The hedge fund industry is greeting the final text of the European Union's new alternative investments regulations with guarded relief, mixed with a heavy dose of criticism.
The European Commission this week accepted the implementing rules for the Alternative Investment Fund Managers Directive, giving national regulators six months to put it in place.
"We are pleased that the implementing measures of the AIFMD has been published," AIMA chief Andrew Baker said. "This will enable the industry to make its final preparations for implementing the Directive by July 2013."
"While we may not agree with all of the final provisions—notably on areas like depositaries and delegation—it is now important to look forward," Baker said.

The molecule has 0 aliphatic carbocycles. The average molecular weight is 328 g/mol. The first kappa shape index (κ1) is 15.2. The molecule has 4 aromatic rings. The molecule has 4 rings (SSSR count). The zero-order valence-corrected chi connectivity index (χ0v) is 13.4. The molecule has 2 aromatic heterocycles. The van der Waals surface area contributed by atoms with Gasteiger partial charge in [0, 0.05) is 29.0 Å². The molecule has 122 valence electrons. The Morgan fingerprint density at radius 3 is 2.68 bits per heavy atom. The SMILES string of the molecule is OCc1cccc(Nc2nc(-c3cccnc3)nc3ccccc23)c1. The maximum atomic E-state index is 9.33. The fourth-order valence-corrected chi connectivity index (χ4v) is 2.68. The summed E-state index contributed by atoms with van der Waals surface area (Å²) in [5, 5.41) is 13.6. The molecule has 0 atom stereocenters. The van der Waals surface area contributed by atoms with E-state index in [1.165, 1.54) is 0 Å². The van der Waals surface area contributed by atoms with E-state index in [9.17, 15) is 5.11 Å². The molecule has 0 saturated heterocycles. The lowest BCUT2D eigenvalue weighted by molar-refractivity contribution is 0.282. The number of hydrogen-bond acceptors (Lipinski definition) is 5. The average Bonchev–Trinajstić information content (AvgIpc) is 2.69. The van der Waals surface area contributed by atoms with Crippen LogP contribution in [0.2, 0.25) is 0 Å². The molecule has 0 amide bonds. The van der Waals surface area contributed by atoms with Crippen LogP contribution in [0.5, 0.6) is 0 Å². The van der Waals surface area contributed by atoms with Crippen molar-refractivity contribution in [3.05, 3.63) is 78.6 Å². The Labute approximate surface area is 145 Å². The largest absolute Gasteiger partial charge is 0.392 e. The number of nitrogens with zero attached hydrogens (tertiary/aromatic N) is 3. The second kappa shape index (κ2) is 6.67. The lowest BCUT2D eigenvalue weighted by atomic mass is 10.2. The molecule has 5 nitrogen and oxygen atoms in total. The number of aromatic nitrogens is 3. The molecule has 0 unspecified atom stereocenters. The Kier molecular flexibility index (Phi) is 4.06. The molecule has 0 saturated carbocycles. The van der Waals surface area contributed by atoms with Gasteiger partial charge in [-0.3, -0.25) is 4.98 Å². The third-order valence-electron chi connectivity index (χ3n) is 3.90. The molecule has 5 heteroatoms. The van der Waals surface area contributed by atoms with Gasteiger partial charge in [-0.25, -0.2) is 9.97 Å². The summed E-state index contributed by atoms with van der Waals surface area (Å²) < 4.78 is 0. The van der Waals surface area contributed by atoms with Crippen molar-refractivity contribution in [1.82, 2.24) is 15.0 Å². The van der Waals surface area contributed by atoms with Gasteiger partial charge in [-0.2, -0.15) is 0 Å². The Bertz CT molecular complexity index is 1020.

Julie Patterson, the Investment Management Association's director of authorized funds and tax, isn't so sure, calling the final text "a disappointing outcome that arises out of a flawed process."
"Some of the detailed provisions in this regulation are out of sync or even conflict with other regulations that managers are required to follow and will impose additional costs for investors without conferring clear benefits," she said. "They make require the setting-up of additional companies within groups, reduce investor choice in non-EU markets, bring non-EU funds into quarterly reporting to EU regulators and could render 'multi-manager' type strategies impossible."